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Not your usual hand grenade.

 

Authorities in Poland are preparing to neutralize a World War II-era bomb found in the water of the Piastowski Canal in Świnoujście which is located in northwestern Poland.

The bomb was discovered during dredging work in September 2019. It has been identified as a Tall Boy bomb, one of the largest bombs used in WWII, and could only be delivered by an Avro Lancaster bomber.

Divers from the 8th Coastal Defense Flotilla cleared the canal of smaller bombs they found in the area. The larger bomb was left while authorities worked with scientists from the Poznan University to find the safest method to remove it.

 

https://www.ilovewwiiplanes.com/2020/09/29/tall-boy/?fbclid=IwAR2losSmnAmHlEdgsDgqs3UU_r7vbvb5vYaI2iNRvlXMbGc7PqEM2CDJia4

Edited by Ray T
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Just now, Tracy D'arth said:

Magnet fishing allowed in he Polish canals?

 

Any pictures of it going off?

Pawel Rodzos, the director of the Security and Crisis Management Department of the district office said that the team had determined that deflagration was the proper course of action to remove the bomb. Deflagration is the act of setting off the unexploded ordnance where it is found. He also stated that this will be the largest neutralization of a post-war unexploded bomb in Poland.

The process is set to begin in mid-October. It will take several days as it will require special preparation of the facility.

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If they blow up this bomb it will make a big hole, Tallboy was a 12,000lb bomb and there is a large pond in the New Forest which is the remains of a crater from a Tallboy when they missed the target called the 'Submarine Pens', no one seems sure what they actuatally were but they are still there, buried at the end of WW2 as it was considered too expensive to demolish.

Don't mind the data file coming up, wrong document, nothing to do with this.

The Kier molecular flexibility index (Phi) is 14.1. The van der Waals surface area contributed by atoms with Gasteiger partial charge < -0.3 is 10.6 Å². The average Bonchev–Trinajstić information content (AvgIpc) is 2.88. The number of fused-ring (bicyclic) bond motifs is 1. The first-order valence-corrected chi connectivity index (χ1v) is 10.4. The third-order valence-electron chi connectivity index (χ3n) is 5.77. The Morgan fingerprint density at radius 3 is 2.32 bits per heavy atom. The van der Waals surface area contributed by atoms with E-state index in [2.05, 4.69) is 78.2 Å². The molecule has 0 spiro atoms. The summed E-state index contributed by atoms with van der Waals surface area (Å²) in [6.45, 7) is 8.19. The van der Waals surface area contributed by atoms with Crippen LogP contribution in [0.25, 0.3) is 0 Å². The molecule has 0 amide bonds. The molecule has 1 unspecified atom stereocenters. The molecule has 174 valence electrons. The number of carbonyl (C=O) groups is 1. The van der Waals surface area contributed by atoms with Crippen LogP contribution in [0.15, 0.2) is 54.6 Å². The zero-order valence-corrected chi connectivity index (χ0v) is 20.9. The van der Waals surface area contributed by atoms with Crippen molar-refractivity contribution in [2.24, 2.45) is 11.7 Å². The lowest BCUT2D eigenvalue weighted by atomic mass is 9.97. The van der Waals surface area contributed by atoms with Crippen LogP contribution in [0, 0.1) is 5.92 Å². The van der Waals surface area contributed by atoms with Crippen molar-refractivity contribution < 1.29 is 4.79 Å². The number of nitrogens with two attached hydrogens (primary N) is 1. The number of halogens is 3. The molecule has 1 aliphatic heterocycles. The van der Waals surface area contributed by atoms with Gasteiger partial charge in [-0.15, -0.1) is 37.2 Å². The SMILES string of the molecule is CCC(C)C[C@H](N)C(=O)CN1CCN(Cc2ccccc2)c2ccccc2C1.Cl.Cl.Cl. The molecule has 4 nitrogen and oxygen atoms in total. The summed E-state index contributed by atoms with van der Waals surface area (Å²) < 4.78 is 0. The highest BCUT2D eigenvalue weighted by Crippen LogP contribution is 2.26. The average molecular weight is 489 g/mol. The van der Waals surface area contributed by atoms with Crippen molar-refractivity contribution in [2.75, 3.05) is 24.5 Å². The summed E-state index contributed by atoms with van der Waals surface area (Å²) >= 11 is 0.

Edited by nb Innisfree
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Back in 1998, I was told that the lefthand arch of this aqueduct on the Gliwice Canal had been primed with explosives during the war, and nobody knew if they had been removed. It was considered too dangerous to look, as an explosion would close the canal, completed in the late 1930s to bypass an earlier 18th century canal.

Gliwice3.jpg

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11 hours ago, nb Innisfree said:

If they blow up this bomb it will make a big hole, Tallboy was a 12,000lb bomb and there is a large pond in the New Forest which is the remains of a crater from a Tallboy when they missed the target called the 'Submarine Pens', no one seems sure what they actuatally were but they are still there, buried at the end of WW2 as it was considered too expensive to demolish. 

That is Ashley Bombing Range. Well worth reading it's history of all the different bombs dropped and techniques that were practiced there.

 

The submarine pens were constructed specifically to test Tallboy and GrandSlam. They were covered over after the war but soil erosion has uncovered the concrete edges now.

  • Greenie 1
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  • 2 weeks later...
On 05/10/2020 at 10:24, pearley said:

That is Ashley Bombing Range. Well worth reading it's history of all the different bombs dropped and techniques that were practiced there.

 

The submarine pens were constructed specifically to test Tallboy and GrandSlam. They were covered over after the war but soil erosion has uncovered the concrete edges now.

Cost £500,000 to build, a considerable sum then, though it wasn't big enough to be a submarine pen, maybe a scaled down version. The test bomb (22,000lb Grand Slam) was dropped from 14,00ft instead of 16,000ft to prevent it going supersonic, which would suggest that it wasn't the intention to destroy the'submarine pen', the Americans were the only ones to score a direct hit but the bomb only caused minor damage. 

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